A recruitment method that enjoyed popularity during the First World War was the 'snowball' recruiting march. Beginning with a small group of men, a march would follow a chosen route, usually through rural communities, finishing at a town or city with a training camp. At each town or community visited civic receptions and recruitment meetings would be held to welcome the marching volunteers and encourage local men to enlist, and so the march would 'snowball' in size.
After the publicity from the first recruitment march by the 'Gilgandra Coo-ees' in October 1915, several other marches took place in December 1915 and January 1916. One of these was 'The Men From Snowy River' march from Delegate, near the New South Wales / Victorian border, to the training camp at Goulburn, New South Wales. On Thursday 6 January 1916 a large crowd saw off the first fourteen volunteers in front of the Delegate School of Arts. The volunteers were presented with this banner to carry during the march. The volunteers marched 23 miles to Bombala, arriving on Saturday evening. On the way they camped at Craigie and Mila, both small rural communities. At Bombala the volunteers were met by local dignitaries. There were recruitment meetings and a church parade and several men enlisted. The marchers stayed at Bombala for three nights, camping at the showground before departing on 11 January with a total of 22 volunteers. That same day the march arrived at Bibbenluke. The local school children, led by their teacher, Les Allen, left the village to meet them. The children formed up behind the recruits and marched with them into Bibbenluke. Six men volunteered in Bibbenluke and Les Allen himself enlisted later that day at Holts Flat, where the marchers camped overnight. The marchers then made their way to Cooma, via Nimmitabel, Summer Hill and Rocks Flat. At Nimmitabel the call for recruits resulted in 30 men volunteering, including Ernie Corey, who would later be awarded the military medal four times for bravery as a stretcher bearer. The marchers arrived at Cooma on 15 January where a further 40 men volunteered, bringing the total to 100. The march left Cooma for Queanbeyan on 17 January, which was reached on 22 January. After two nights in Queanbeyan the march headed towards its final destination, Goulburn. After 23 days of marching the recruits reached Goulburn on 29 January 1916 with 144 volunteers.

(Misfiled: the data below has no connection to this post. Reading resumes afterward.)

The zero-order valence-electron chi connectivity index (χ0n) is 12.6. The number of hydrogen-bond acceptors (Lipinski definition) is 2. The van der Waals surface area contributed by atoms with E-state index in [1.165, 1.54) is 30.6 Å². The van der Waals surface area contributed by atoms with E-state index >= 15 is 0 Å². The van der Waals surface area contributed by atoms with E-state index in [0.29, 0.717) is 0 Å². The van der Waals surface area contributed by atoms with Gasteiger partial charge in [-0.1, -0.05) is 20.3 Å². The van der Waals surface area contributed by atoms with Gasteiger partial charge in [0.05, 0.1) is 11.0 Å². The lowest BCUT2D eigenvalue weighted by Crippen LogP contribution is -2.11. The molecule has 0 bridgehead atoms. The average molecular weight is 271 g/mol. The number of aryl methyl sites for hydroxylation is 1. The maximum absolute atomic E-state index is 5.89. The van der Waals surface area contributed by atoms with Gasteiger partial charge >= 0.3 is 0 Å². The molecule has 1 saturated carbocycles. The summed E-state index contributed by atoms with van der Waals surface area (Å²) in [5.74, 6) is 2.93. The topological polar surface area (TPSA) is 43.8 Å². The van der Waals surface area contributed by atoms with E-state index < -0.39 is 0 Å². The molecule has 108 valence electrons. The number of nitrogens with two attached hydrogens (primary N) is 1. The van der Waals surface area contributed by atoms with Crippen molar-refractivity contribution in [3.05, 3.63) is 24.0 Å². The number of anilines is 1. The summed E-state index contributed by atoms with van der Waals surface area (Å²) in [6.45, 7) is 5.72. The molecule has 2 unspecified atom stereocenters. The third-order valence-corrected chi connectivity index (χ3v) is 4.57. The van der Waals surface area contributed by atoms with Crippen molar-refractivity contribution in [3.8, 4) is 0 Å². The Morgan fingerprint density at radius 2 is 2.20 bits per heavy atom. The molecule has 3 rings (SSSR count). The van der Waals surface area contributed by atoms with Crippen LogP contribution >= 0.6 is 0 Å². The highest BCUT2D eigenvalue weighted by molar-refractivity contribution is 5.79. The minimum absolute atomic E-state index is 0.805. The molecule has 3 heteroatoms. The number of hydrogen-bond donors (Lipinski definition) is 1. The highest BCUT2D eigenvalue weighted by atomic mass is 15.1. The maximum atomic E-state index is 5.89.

The enlistment figures for snowball marches tended to be low considering the amount of effort that went into organising them and they soon fell out of favour. An effort was made to revive them in 1918 to boost falling enlistment numbers, when a series of 'Freedom' marches were held, but they were largely unsuccessful. However, the marches were not forgotten and a second 'Men From Snowy River' march took place during the Second World War.
On 6 July 1940, 15 volunteers set off from Delegate to recreate the first recruitment march, using the original banner from the First World War march. The second march generally followed the route of the original, although it diverted to the developing National Capital, Canberra. This march was completed in a much faster time than the original, with the volunteers travelling by car or truck between towns and only marching through the towns. This meant that the entire 1940 'march' took only five days. The final tally of recruits raised from this march was approximately 108 men. As part of the Australian bicentenary celebrations in 1988 a reenactment of the two marches took place, using the banner once more. It began in Delegate on 18 April and ended in Goulburn on 21 April. The marches were commemorated again in January 2006 on the 90th anniversary of the first march, with a reenactment of the march and a civic reception at the hall at Delegate, although the banner was not carried, being now part of the national collection held by the Australian War Memorial.